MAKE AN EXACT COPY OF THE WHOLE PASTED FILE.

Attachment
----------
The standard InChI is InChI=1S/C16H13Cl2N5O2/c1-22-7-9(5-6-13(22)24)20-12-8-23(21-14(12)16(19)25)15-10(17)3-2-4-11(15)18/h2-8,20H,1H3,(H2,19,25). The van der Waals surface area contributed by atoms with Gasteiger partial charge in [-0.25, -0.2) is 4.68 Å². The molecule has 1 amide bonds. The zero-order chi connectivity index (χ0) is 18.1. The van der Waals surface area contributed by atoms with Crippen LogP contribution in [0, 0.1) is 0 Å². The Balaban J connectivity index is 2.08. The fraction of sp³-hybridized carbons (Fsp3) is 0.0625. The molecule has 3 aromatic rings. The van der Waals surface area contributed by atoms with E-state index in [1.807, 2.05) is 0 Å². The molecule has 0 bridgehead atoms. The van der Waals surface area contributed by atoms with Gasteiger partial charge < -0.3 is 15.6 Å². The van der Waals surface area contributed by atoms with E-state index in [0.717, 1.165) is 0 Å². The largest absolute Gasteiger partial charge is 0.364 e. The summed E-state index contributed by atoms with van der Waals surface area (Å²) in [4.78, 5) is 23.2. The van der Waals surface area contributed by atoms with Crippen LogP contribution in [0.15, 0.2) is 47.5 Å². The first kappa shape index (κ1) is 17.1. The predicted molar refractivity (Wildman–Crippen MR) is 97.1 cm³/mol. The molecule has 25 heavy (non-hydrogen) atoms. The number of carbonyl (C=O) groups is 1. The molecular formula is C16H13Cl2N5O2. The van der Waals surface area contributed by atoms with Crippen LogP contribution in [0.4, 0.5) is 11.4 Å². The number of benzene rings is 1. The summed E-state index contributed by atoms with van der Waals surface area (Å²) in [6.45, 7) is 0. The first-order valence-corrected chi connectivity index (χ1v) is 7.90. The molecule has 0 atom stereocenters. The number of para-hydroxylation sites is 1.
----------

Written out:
The standard InChI is InChI=1S/C16H13Cl2N5O2/c1-22-7-9(5-6-13(22)24)20-12-8-23(21-14(12)16(19)25)15-10(17)3-2-4-11(15)18/h2-8,20H,1H3,(H2,19,25). The van der Waals surface area contributed by atoms with Gasteiger partial charge in [-0.25, -0.2) is 4.68 Å². The molecule has 1 amide bonds. The zero-order chi connectivity index (χ0) is 18.1. The van der Waals surface area contributed by atoms with Crippen LogP contribution in [0, 0.1) is 0 Å². The Balaban J connectivity index is 2.08. The fraction of sp³-hybridized carbons (Fsp3) is 0.0625. The molecule has 3 aromatic rings. The van der Waals surface area contributed by atoms with E-state index in [1.807, 2.05) is 0 Å². The molecule has 0 bridgehead atoms. The van der Waals surface area contributed by atoms with Gasteiger partial charge < -0.3 is 15.6 Å². The van der Waals surface area contributed by atoms with E-state index in [0.717, 1.165) is 0 Å². The largest absolute Gasteiger partial charge is 0.364 e. The summed E-state index contributed by atoms with van der Waals surface area (Å²) in [4.78, 5) is 23.2. The van der Waals surface area contributed by atoms with Crippen LogP contribution in [0.15, 0.2) is 47.5 Å². The first kappa shape index (κ1) is 17.1. The predicted molar refractivity (Wildman–Crippen MR) is 97.1 cm³/mol. The molecule has 25 heavy (non-hydrogen) atoms. The number of carbonyl (C=O) groups is 1. The molecular formula is C16H13Cl2N5O2. The van der Waals surface area contributed by atoms with Crippen LogP contribution in [0.4, 0.5) is 11.4 Å². The number of benzene rings is 1. The summed E-state index contributed by atoms with van der Waals surface area (Å²) in [6.45, 7) is 0. The first-order valence-corrected chi connectivity index (χ1v) is 7.90. The molecule has 0 atom stereocenters. The number of para-hydroxylation sites is 1.